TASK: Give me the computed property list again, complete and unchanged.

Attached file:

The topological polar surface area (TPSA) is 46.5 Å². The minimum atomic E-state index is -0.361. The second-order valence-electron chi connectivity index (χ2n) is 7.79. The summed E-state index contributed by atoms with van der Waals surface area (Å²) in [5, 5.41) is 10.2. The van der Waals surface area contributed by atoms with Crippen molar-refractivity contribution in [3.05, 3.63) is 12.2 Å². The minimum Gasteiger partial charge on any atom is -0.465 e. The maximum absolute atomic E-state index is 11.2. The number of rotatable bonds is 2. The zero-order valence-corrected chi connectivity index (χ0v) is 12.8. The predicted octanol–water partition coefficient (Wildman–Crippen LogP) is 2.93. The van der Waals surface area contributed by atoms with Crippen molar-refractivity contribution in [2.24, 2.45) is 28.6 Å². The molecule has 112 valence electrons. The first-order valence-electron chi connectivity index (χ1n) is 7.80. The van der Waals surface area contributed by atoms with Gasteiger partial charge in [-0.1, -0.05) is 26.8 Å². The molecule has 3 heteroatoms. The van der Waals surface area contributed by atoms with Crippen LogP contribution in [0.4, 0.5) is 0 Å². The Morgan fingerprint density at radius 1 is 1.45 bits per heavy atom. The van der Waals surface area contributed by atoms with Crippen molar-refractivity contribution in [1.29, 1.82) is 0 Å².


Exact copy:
The topological polar surface area (TPSA) is 46.5 Å². The minimum atomic E-state index is -0.361. The second-order valence-electron chi connectivity index (χ2n) is 7.79. The summed E-state index contributed by atoms with van der Waals surface area (Å²) in [5, 5.41) is 10.2. The van der Waals surface area contributed by atoms with Crippen molar-refractivity contribution in [3.05, 3.63) is 12.2 Å². The minimum Gasteiger partial charge on any atom is -0.465 e. The maximum absolute atomic E-state index is 11.2. The number of rotatable bonds is 2. The zero-order valence-corrected chi connectivity index (χ0v) is 12.8. The predicted octanol–water partition coefficient (Wildman–Crippen LogP) is 2.93. The van der Waals surface area contributed by atoms with Crippen molar-refractivity contribution in [2.24, 2.45) is 28.6 Å². The molecule has 112 valence electrons. The first-order valence-electron chi connectivity index (χ1n) is 7.80. The van der Waals surface area contributed by atoms with Gasteiger partial charge in [-0.1, -0.05) is 26.8 Å². The molecule has 3 heteroatoms. The van der Waals surface area contributed by atoms with Crippen LogP contribution in [0.4, 0.5) is 0 Å². The Morgan fingerprint density at radius 1 is 1.45 bits per heavy atom. The van der Waals surface area contributed by atoms with Crippen molar-refractivity contribution in [1.29, 1.82) is 0 Å².